These allegations, if true, would substantiate plaintiffs' claim that Rumsfeld was aware of the direct impact that his newly approved treatment methods were having on detainees held in Iraq. In cases like this one in which much of the decision-making at issue took place behind closed doors, courts have shown a willingness to accept outside documentation of abuse as a factor supporting the plausibility of a plaintiff's allegations. See al-Kidd v. Ashcroft, 580 F.3d 949, 976 (9th Cir. 2009) (holding that the "abuses occurring under the material witness statute after September 11, 2001 were highly publicized in the media, congressional testimony and correspondence, and in various reports by governmental and non-governmental entities, which could have given Ashcroft sufficient notice to require affirmative acts to supervise and correct the actions of his subordinates").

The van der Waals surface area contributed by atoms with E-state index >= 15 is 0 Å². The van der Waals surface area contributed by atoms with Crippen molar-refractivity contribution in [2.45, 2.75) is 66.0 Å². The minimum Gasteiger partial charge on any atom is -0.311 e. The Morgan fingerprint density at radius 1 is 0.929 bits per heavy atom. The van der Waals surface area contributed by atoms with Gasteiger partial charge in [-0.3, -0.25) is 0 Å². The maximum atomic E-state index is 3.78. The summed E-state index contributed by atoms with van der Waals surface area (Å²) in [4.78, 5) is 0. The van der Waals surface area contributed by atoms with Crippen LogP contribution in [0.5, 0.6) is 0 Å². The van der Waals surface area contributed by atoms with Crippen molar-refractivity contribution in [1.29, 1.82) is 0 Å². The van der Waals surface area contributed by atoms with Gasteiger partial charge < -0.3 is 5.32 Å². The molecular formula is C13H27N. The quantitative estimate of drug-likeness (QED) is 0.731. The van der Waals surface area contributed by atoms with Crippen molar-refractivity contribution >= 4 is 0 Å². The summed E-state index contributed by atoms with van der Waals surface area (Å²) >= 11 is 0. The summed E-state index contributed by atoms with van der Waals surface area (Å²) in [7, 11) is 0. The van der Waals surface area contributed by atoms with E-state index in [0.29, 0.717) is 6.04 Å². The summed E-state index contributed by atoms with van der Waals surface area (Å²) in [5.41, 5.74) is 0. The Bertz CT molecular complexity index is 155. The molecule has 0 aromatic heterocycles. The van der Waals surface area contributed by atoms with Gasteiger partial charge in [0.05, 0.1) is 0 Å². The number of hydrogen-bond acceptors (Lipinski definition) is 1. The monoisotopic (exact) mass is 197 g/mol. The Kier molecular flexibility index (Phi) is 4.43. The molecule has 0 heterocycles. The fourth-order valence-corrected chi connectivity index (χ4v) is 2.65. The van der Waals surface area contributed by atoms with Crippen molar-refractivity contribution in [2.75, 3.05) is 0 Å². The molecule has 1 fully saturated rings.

Based on these allegations, we conclude that plaintiffs have alleged sufficient facts to survive Rumsfeld's motion to dismiss on account of a lack of personal involvement. Two federal courts forced to address similar issues share our conclusion. In al-Kidd v. Ashcroft, the Ninth Circuit addressed a United States citizen who claimed that Attorney General Ashcroft and the Department of Justice ("DOJ") unlawfully used a material witness statute as a pretext to arrest and confine him based on suspicions that he was involved in terrorism-related activities. 580 F.3d at 951-952. Ashcroft argued that he was entitled to absolute prosecutorial immunity as to two of the claims asserted by alKidd and that he was entitled to qualified immunity on all three claims asserted by alKidd. Id. at 957. With respect to the plaintiff's core Fourth Amendment claim, the Ninth Circuit agreed with the district court that al-Kidd had met his burden of pleading a claim for relief that was plausible and that his lawsuit on the material witness claim should be allowed to proceed and the district court properly denied Ashcroft's motion to dismiss. Id. at 951-952.